On September 4, Cadbury released the limited-edition candy bars in supermarkets and for every one sold, the candy giant will donate 30p (37 cents) to Age UK, an organization dedicated to improving the quality of life for the elderly.

Cadbury was prompted to help the organization after it was revealed that 225,000 elderly people in the UK often go an entire week without speaking to another person.

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Young people today are facing what seems to be greater exposure to complex issues like mental health, bullying, and youth violence. As a result, teachers are required to be well-versed in far more than school curriculum to ensure students are prepared to face the world inside and outside of the classroom. Acting as more than teachers, but also mentors, counselors, and cheerleaders, they must be equipped with practical and relevant resources to help their students navigate some of the more complicated social issues – though access to such tools isn't always guaranteed.

Take Dr. Jackie Sanderlin, for example, who's worked in the education system for over 25 years, and as a teacher for seven. Entering the profession, she didn't anticipate how much influence a student's home life could affect her classroom, including "students who lived in foster homes" and "lacked parental support."

Dr. Jackie Sanderlin, who's worked in the education system for over 25 years.

Valerie Anglemyer, a middle school teacher with more than 13 years of experience, says it can be difficult to create engaging course work that's applicable to the challenges students face. "I think that sometimes, teachers don't know where to begin. Teachers are always looking for ways to make learning in their classrooms more relevant."

So what resources do teachers turn to in an increasingly fractured world? "Joining a professional learning network that supports and challenges thinking is one of the most impactful things that a teacher can do to support their own learning," Anglemyer says.

Valerie Anglemyer, a middle school teacher with more than 13 years of experience.

A new program for teachers that offers this network along with other resources is the WE Teachers Program, an initiative developed by Walgreens in partnership with ME to WE and Mental Health America. WE Teachers provides tools and resources, at no cost to teachers, looking for guidance around the social issues related to poverty, youth violence, mental health, bullying, and diversity and inclusion. Through online modules and trainings as well as a digital community, these resources help them address the critical issues their students face.

Jessica Mauritzen, a high school Spanish teacher, credits a network of support for providing her with new opportunities to enrich the learning experience for her students. "This past year was a year of awakening for me and through support… I realized that I was able to teach in a way that built up our community, our school, and our students, and supported them to become young leaders," she says.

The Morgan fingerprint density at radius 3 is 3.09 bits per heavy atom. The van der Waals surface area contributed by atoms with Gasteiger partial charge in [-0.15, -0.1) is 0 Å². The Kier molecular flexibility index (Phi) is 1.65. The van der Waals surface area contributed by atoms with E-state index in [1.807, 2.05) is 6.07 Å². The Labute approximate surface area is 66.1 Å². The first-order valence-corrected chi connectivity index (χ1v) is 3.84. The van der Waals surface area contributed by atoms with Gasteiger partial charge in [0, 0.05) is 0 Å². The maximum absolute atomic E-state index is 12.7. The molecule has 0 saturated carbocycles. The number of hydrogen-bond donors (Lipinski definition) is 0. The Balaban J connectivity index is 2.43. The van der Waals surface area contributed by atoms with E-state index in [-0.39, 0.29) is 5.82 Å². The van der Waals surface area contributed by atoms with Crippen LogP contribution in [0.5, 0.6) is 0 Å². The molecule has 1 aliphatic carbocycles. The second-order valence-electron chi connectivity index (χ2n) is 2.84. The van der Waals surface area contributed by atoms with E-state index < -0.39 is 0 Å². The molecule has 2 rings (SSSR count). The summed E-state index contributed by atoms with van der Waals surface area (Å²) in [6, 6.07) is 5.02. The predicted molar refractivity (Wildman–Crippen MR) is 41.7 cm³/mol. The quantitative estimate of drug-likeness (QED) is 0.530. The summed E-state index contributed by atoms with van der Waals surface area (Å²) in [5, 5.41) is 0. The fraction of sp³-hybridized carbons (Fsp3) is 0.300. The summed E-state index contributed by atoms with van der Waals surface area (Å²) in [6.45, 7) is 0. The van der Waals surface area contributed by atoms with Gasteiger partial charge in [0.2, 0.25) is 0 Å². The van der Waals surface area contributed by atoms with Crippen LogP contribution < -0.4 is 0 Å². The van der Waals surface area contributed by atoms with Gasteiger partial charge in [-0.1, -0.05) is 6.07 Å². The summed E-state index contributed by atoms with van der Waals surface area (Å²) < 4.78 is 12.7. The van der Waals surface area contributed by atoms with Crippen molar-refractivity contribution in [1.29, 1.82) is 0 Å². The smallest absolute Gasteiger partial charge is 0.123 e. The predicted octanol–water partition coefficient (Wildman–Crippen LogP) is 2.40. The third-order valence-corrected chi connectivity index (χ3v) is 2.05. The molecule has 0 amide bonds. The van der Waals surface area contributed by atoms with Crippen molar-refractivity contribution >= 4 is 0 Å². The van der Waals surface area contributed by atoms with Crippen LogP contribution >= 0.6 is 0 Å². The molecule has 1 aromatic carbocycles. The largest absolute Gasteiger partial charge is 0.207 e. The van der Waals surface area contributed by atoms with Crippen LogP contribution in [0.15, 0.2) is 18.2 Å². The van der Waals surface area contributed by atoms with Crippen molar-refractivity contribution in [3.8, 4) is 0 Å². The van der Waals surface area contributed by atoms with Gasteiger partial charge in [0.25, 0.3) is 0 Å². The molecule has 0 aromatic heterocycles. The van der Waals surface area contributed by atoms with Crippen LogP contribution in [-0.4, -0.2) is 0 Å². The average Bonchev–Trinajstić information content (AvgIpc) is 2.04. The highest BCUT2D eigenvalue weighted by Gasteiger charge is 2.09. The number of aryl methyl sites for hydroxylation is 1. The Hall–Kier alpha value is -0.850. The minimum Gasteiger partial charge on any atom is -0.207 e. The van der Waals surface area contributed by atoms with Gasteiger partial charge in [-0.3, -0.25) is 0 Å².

With the new WE Teachers program, teachers can learn to identify the tough issues affecting their students, secure the tools needed to address them in a supportive manner, and help students become more socially-conscious, compassionate, and engaged citizens.

It's a potentially life-saving experience for students, and in turn, "a great gift for teachers," says Dr. Sanderlin.

"I wish I had the WE Teachers program when I was a teacher because it provides the online training and resources teachers need to begin to grapple with these critical social issues that plague our students every day," she adds.

In addition to the WE Teachers curriculum, the program features a WE Teachers Award to honor educators who go above and beyond in their classrooms. At least 500 teachers will be recognized and each will receive a $500 Walgreens gift card, which is the average amount teachers spend out-of-pocket on supplies annually. Teachers can be nominated or apply themselves. To learn more about the awards and how to nominate an amazing teacher, or sign up for access to the teacher resources available through WE Teachers, visit walgreens.com/metowe.

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One of the major differences between women and men is that women are often judged based on their looks rather than their character or abilities.

"Men as well as women tend to establish the worth of individual women primarily by the way their body looks, research shows. We do not do this when we evaluate men," Naomi Ellemers Ph.D. wrote in Psychology Today.

Dr. Ellers believes that this tendency to judge a woman solely on her looks causes them to be seen as an object rather than a person.